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Dundalk's Bielecki found pitch he could handle
As a chunky 8-year-old youngster in the Dundalk Little League, Mike Bielecki was once exiled to right field because he couldn't catch the ball or hit.
However, a tip from opposing coach Sonny Yeager rescued Bielecki.
"He suggested that I should pitch, because every time I threw the ball, it was dead on," Bielecki said. "If it hadn't been for him, I might be down at the [steel] plant working today. He was just a father who had time to help out."
All Yeager did was touch off a 14-year major league pitching career that followed some sweet moments of Little League revenge.
"Once they put me on the mound, I felt like I could reach out and touch the hitter," said Bielecki, who headlines six inductees tonight into the Maryland Athletic Hall of Fame during ceremonies at Michael's Eighth Avenue in Glen Burnie.
"I started throwing, and they had no chance. I got revenge on all the kids who had made fun of me, and I couldn't wait to play. I started loving it because I was finally good at something."
What happened next is kind of Hollywood-like.
"I grew a couple inches and gained a yard on my fastball," said Bielecki of his young teen days when he pitched for Eastfield and Dundalk American Legion.
Bielecki would grow into a 6-foot-3, 195-pound pitcher who could throw his fastball in the mid-90s and would later "basically teach myself" to pitch during five years in the Pittsburgh Pirates' farm system.
"They didn't have a lot of money for pitching coaches," he said.
Bielecki taught himself enough to win 19 games at the Triple-A level in 1984, being named the Minor League Player of the Year and being called up to the Pirates for his major league debut.
What followed was a roller-coaster career for five clubs, including four stints with the Atlanta Braves. Bielecki would compile a 70-73 record with a 4.18 ERA, striking out 783, walking 496 and allowing 1,236 hits in 1,231 innings.
"Every time it seemed like I was ready to accomplish something, I would get hurt," said Bielecki, who had a ruptured disk in 1984, elbow surgery in 1992 and a torn rotator cuff in 1996.
There were two stops in Chicago for the Cubs, where he peaked in 1989 with an 18-7 record and 3.14 ERA. He also pitched in the 1996 World Series and the 1989 National League Championship Series.
Not to mention a special thrill in 1995, when the hometown boy from Dundalk was given the chance to pitch one inning for the Angels in Cal Ripken's record-breaking 2,131st consecutive game.
"That meant a lot to me," said Bielecki who ended his career in 1997, when the pain in his shoulder wouldn't allow him a comeback attempt with the Orioles.
Other members of 2004 class
Hotsy Alperstein (boxing): Alperstein lost only one dual match in four years of intercollegiate boxing, never dropping a bout at the University of Maryland, which was perennially among the top boxing schools in the nation. He was a finalist for the Southern Conference welterweight championship in 1941, following that effort the next year by being a finalist in the Eastern Collegiate Conference championships when Maryland captured the team title.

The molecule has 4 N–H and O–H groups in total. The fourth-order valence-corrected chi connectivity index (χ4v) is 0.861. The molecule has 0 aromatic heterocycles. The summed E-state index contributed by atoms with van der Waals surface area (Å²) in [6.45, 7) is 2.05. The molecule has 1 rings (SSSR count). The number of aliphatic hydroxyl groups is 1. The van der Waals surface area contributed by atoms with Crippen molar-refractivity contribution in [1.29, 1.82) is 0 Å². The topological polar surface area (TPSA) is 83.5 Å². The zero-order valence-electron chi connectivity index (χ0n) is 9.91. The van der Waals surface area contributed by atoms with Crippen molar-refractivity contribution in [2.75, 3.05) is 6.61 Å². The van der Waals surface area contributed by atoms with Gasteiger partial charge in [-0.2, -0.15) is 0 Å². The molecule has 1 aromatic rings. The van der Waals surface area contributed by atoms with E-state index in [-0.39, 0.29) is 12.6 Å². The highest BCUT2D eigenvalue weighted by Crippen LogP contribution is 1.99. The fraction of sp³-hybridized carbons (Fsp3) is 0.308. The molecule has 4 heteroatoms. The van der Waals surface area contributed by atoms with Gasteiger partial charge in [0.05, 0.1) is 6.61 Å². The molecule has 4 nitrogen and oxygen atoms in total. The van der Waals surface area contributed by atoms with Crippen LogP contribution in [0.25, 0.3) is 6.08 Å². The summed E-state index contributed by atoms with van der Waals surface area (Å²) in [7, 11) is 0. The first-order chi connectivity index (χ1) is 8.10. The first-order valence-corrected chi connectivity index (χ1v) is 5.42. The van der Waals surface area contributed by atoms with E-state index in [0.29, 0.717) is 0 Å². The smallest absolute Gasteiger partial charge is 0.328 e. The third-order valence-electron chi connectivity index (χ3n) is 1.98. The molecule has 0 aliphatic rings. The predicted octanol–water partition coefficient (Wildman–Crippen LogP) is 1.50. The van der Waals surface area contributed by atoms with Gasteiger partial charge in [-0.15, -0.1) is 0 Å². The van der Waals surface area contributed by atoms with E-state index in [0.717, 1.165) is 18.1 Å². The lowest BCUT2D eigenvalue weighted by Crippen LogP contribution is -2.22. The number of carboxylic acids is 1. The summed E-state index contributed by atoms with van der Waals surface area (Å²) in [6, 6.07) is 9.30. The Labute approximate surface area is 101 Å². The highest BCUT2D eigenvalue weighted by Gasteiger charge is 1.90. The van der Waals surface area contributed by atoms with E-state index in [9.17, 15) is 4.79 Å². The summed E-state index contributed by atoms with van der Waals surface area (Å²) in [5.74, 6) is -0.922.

Earl Brannan (baseball): A beaning and a shoulder injury caused by a fence collision slowed Brannan's early advance in the Pirates' organization. But he bounced back to hit .341 in the Tri-State playoffs for Cal Ermer's Charlotte team. Brannan spent six seasons in the minor leagues before deciding that Double-A would be his zenith on the field, prompting him to become a high school coach at Glen Burnie for seven years. He then spent 25 years working for the Baltimore County Bureau of Recreation and Parks, attracting special attention and admiration for his work with the disabled.
Marty Lyons (football): Lyons accomplished his many pro football feats as a member of the New York Jets' defensive front four, the Sack Exchange, which also included Mark Gastineau and Joe Klecko. He was also a top defensive player for the University of Alabama when it won the national championship in 1978. His connection to Maryland? Lyons was born in 1957 in Takoma Park and went on to become seventh in both sacks (43) and tackles (901) in Jets history.
Chuck Thompson (radio/TV): His phrases "Ain't the beer cold" and "Go to war, Miss Agnes" became part of Baltimore's sports culture, while Thompson was headed for baseball broadcasting's highest honor, the Ford Frick Award, in 1993. Thompson's familiar baritone voice became as famous and recognizable as the players he talked about. The 2004 season marks his 54th season as part of the Baltimore sports scene.
Edmund Thompson (speedboat racing): Operating a Class C runabout in the late 1940s and 1950s, Thompson won national championships, set world records and hauled home trophies from the East Coast's biggest regattas. At one point, he won 27 straight races and first established in June 1948 a world speed record of 53.255 mph in his class at Wilson's Point in Middle River. Thompson, son of the founder of Baltimore's Thompson Automotive, went on to set numerous higher world records, culminating with a speed of 64.057 mph at Bush River in 1954.